In the week of February 3rd, 2500 first year students from the University of Applied Science of Amsterdam collaborated to create new apps using open data for Amsterdam. During the SIM (Students in Motion) week, 250 teams of 10 students each were assigned to a specific neighborhood in Amsterdam. They were given the task to come up with new applications that could help their neighborhood. The only requirement was that the application needed to use some sort of open data. Also, the students had to perform micro-assignments during this week, in which they had to complete several open data challenges.
Open data and CitySDK
During the SIM week a lecture was given by Maarten Groen about the concept Open Data. In the lecture the students learned about what open data is, where to find it and why it is so important. Also, the CitySDK project was presented to the students as an open data platform they could use for their application. Furthermore, examples were given of applications using the CitySDK to spark the creativity of the students.
Micro-assignment: Figure running
One of the micro-assignments was a figure running application. This assignment was created as a collaboration between the CitySDK project and the SENSEI project. All students teams were given a smartphone application containing over 200 routes. All routes were formed as either the letter H, V or A (see below), which together form the name of the university.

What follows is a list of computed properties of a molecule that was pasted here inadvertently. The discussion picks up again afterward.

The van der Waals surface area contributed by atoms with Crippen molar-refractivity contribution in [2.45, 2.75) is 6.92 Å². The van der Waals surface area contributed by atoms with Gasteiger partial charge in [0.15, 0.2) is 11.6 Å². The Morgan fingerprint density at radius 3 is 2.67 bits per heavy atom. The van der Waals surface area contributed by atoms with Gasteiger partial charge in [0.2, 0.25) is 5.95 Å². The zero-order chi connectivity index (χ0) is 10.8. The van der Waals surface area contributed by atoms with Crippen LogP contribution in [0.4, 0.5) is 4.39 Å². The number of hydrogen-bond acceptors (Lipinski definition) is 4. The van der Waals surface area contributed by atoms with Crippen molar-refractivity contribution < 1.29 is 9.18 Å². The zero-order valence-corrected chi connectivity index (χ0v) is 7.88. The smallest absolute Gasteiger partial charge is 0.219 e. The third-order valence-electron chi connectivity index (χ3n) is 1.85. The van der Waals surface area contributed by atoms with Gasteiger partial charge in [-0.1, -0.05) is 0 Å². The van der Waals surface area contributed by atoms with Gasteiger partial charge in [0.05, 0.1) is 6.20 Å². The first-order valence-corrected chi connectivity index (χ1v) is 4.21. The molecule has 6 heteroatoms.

When the students were walking a route in their assigned neighborhood, smartphone sensors such as the accelerometer and gyroscope were tracked and stored for research on sensor based engagement for improved health. The students were given a visual representation of the existing routes and the routes that were already completed. All routes were added to the CitySDK platform and were visualised as seen on City Runner page.
At the end of the SIM week, from the 250 concept applications, 10 were chosen to be presented at the grand final. The winning concept is given the chance to actually create the application. The winning concept was ‘Safe Amsterdam’, which allows citizens to quickly report any suspicious situation and its location to the police, allowing them to react quicker.
Another interesting concept was an application containing data about all parks in Amsterdam, showing how to get to the park, as well as information about the trees in the park and itineraries along interesting places or art.